Five Strategies to Encourage Your Child to Talk


Here are five simple strategies you can use to encourage your child to expand their expressive language at home.  At first, it may seem overwhelming to keep them all in your “toolbox.”  That’s okay!  I suggest focusing on implementing just one new strategy at day for a week.  As you practice and gain confidence, you’ll be able to juggle them all and really get your little one talking up a storm!

  • Don’t be a mind-reader.  Parents are very good at knowing exactly what their children want and need, even if the child doesn’t use words yet.  This is great when the child is an infant, but now it’s time to raise the bar and help her move to the next level.  If she uses just one word, or she expects you to know she wants more food when her plate is empty, or she uses gestures or pointing to try to tell you something — play dumb!  Pretend you don’t understand.  This will encourage her to use words.  If she doesn’t know the word to use, you can model it for her, “Oh!  You want me to open the box?  Okay, you can tell me: open the box.”

  • Avoid yes/no questions.  Instead of asking, “Do you want me to pour it?” ask, “What do you want me to do?”  Again, if the child doesn’t know what to say, you can model it for him, but try to avoid asking questions where just saying “yes” or “no” to respond is enough.

  • Increase your wait time.  If you give an instruction, give lots and lots and lots of wait time before you repeat it again.  If we constantly repeat, then the child learns that there’s no reason to listen the first time.  Pause for a long time (it’s hard to do!) to give her time to process it.  This also builds up the expectation for her that she will listen the first time, which is really important in school.  While your parents may be willing to repeat for you, teachers and friends are not always as accommodating.  Increasing wait time also builds the expectation that the child will respond.  We have to put gaps in our talking to give her a chance to take her turn.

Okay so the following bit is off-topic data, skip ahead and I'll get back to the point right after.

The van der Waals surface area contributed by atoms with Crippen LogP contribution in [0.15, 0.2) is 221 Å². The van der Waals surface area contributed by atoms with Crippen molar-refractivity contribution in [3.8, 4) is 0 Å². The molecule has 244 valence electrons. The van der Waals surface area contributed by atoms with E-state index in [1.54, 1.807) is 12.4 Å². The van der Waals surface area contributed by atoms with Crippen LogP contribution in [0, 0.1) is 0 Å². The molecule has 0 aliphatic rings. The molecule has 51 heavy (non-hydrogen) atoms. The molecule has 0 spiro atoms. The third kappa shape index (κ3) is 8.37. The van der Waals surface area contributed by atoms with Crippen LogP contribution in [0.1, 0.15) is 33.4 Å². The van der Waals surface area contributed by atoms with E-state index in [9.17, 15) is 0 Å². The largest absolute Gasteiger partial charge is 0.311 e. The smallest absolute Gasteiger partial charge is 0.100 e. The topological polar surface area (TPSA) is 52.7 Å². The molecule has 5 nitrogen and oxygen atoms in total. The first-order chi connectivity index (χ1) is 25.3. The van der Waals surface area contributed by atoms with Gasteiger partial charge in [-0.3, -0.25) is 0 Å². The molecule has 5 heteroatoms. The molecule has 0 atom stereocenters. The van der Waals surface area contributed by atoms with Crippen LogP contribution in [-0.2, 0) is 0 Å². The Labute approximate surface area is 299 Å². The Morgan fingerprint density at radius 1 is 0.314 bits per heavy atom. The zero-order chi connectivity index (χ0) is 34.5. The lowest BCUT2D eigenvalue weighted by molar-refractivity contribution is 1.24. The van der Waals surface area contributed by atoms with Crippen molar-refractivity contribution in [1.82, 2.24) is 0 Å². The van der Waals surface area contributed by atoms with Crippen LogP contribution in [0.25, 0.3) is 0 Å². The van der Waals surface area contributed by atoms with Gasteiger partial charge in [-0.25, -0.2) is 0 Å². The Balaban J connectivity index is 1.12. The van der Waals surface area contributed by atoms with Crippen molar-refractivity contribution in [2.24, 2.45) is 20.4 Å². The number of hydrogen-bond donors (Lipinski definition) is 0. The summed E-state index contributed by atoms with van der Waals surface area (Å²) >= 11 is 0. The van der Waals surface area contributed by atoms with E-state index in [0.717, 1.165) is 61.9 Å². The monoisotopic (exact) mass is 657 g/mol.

• Create the expectation for talking.  Pointing or using a single word is not enough any more.  Even if you know what he means, don’t get the object or do what he wants until he uses words (at least one, but preferably two or more) to tell you.  (Again, if he needs a model, give it to him, but expect him to say it back)  Give him what I call an “expectant look” to say okay, it’s your turn to talk now.  Make communication a two-way interaction, not just you talking to/at him.

  • Offer choices.  Instead of “Do you want milk?” ask, “Do you want milk or juice?”  Giving choices is a quick and easy way to encourage her to talk for what she wants, not just say yes or no.



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